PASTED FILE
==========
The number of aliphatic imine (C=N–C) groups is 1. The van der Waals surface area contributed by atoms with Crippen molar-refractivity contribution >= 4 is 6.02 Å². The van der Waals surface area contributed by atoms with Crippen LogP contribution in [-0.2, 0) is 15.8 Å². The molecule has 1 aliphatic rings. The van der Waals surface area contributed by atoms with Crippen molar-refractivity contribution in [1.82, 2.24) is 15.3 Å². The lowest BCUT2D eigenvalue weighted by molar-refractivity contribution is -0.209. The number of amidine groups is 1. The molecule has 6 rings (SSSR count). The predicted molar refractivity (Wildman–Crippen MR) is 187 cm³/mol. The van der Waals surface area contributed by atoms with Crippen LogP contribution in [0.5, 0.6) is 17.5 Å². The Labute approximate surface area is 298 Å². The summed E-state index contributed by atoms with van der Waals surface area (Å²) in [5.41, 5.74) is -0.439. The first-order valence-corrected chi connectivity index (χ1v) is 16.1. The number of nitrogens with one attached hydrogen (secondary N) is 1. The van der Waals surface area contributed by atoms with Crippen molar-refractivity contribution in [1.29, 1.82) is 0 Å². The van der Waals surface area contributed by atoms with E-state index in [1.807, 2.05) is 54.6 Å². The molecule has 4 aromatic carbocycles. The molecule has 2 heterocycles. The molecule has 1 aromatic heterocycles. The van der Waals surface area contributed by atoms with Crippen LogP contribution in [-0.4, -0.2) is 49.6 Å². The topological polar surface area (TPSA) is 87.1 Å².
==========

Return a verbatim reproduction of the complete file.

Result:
The number of aliphatic imine (C=N–C) groups is 1. The van der Waals surface area contributed by atoms with Crippen molar-refractivity contribution >= 4 is 6.02 Å². The van der Waals surface area contributed by atoms with Crippen LogP contribution in [-0.2, 0) is 15.8 Å². The molecule has 1 aliphatic rings. The van der Waals surface area contributed by atoms with Crippen molar-refractivity contribution in [1.82, 2.24) is 15.3 Å². The lowest BCUT2D eigenvalue weighted by molar-refractivity contribution is -0.209. The number of amidine groups is 1. The molecule has 6 rings (SSSR count). The predicted molar refractivity (Wildman–Crippen MR) is 187 cm³/mol. The van der Waals surface area contributed by atoms with Crippen LogP contribution in [0.5, 0.6) is 17.5 Å². The Labute approximate surface area is 298 Å². The summed E-state index contributed by atoms with van der Waals surface area (Å²) in [5.41, 5.74) is -0.439. The first-order valence-corrected chi connectivity index (χ1v) is 16.1. The number of nitrogens with one attached hydrogen (secondary N) is 1. The van der Waals surface area contributed by atoms with Crippen molar-refractivity contribution in [1.29, 1.82) is 0 Å². The van der Waals surface area contributed by atoms with E-state index in [1.807, 2.05) is 54.6 Å². The molecule has 4 aromatic carbocycles. The molecule has 2 heterocycles. The molecule has 1 aromatic heterocycles. The van der Waals surface area contributed by atoms with Crippen LogP contribution in [-0.4, -0.2) is 49.6 Å². The topological polar surface area (TPSA) is 87.1 Å².